6 September 2013
The Guardian has a review of a documentary called Mission Congo [ IMDB ] that just premiered at the Toronto Film Festival. It documents Pat Robertson's deceptions during and after the Rwandan genocide where he conned people to donate to his African diamond mining operations. At the time, the Virginian Pilot newspaper exposed his scam. The state government investigated and found his dealings fraudulent but politicians, backed by large donations from Robertson, did not prosecute. Sometimes an obvious injustice is just ignored.
During conversations on the possible invasion of Syria, I listened to an historian dispassionately list the half-dozen or so recent military actions the US went into based on lies-not-misstatements. Beginning with the Gulf of Tonkin incident which was the catalyst of the Vietnam War, the false testimony of the Kuwaiti ambassador's daughter--organized by a PR firm--which was presented as a reason to invade Kuwait, and more recently the non-truths that were told in order to invade Iraq. On this last point, during the time that the government was peddling its wares, Jonathan Landay and Warren Strobel of Knight Ridder were exposing them (and very easily, they recall) as lies. Another item that was just ignored.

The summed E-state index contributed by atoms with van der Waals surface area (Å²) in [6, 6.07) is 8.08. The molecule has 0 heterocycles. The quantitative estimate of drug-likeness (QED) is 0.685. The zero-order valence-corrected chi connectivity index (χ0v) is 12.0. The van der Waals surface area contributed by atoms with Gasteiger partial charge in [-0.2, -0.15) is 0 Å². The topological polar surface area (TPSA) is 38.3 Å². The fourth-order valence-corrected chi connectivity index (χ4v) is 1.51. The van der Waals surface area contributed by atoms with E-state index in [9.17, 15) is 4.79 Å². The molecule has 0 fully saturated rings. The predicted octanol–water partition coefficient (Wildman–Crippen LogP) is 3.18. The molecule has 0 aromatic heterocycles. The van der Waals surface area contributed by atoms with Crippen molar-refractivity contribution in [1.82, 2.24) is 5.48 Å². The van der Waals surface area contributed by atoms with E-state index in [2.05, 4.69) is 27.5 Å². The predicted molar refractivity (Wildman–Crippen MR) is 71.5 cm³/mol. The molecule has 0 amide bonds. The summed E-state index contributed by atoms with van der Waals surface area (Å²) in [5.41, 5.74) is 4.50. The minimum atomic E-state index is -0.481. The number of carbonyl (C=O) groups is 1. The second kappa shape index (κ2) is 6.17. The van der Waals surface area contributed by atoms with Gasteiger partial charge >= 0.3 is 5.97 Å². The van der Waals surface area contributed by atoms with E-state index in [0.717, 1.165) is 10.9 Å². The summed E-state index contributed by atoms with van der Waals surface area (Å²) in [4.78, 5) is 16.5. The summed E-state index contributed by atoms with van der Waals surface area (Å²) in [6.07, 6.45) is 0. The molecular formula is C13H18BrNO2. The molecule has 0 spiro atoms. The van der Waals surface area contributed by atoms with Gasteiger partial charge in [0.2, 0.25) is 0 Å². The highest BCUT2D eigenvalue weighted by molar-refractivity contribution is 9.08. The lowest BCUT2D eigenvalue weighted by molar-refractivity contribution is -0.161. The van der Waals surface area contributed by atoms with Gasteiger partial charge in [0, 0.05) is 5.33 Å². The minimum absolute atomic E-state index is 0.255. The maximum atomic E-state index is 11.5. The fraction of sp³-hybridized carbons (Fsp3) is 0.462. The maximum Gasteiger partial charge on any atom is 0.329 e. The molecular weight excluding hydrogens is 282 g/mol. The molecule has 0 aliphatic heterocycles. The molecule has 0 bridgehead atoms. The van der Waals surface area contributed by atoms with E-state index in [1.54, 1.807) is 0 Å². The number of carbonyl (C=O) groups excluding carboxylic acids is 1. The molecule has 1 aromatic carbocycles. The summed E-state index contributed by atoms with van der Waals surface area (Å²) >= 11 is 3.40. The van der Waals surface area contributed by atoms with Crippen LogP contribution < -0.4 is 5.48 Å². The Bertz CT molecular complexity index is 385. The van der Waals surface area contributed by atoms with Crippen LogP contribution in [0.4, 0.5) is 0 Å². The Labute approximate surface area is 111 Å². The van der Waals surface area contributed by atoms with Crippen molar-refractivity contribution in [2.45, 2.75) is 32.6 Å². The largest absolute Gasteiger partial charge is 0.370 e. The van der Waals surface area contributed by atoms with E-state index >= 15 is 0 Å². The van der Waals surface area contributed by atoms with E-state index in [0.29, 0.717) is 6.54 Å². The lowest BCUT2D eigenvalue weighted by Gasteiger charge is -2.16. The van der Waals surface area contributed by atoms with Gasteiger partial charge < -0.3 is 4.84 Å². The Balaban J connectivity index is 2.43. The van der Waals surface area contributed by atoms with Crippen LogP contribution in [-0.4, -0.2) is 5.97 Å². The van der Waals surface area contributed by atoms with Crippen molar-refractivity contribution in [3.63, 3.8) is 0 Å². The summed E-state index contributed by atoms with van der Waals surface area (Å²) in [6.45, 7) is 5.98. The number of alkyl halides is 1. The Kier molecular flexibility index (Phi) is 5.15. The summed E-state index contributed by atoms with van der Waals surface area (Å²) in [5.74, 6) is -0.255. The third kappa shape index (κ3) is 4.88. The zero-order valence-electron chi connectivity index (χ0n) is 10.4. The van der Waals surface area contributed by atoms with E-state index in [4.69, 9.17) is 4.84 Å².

And this week brought the latest of the Snowden revelations: the US government can crack a large portion of encrypted data going over the internet. There is much technical nuance here that I'm still digesting and getting wrong, but there is definitely a there there. Schneier's essay is an absolute must-read and very quotable. However, not enough people are taking the software and hardware engineers to task for their complicity in this. When I found out that NPR killed stories that legitimately put into question the arguments behind the invasion of Iraq, I wished them the worst for betraying the trust they had. Now, knowing the depths that engineers go--good ones--to subvert a trusted technology, I feel similarly ashamed.
And, although I expect the general populace to ignore this ("for our security!"), I hope that it won't be forgotten by the engineers that respect how technology can liberate members of a society rather than stifle them.
- The social anxiety posted by sstrader on 22 April 2014 at 5:07:47 PM
- Trends posted by sstrader on 22 September 2013 at 11:20:10 AM
- Repeat posted by sstrader on 6 September 2013 at 8:19:58 PM
- Technology and society posted by sstrader on 29 June 2013 at 12:44:54 PM
- The failure of a remixable Internet posted by sstrader on 10 May 2013 at 8:39:25 AM Other entries categorized in Politics:
- Assassination dept. posted by sstrader on 18 December 2013 at 11:58:24 PM
- Schadenfreude posted by sstrader on 30 June 2013 at 8:10:22 AM
- The failure of security posted by sstrader on 1 May 2013 at 11:44:34 PM
- Death rattle posted by sstrader on 10 November 2012 at 12:34:58 PM
- Fact resurgence posted by sstrader on 12 September 2012 at 11:28:18 PM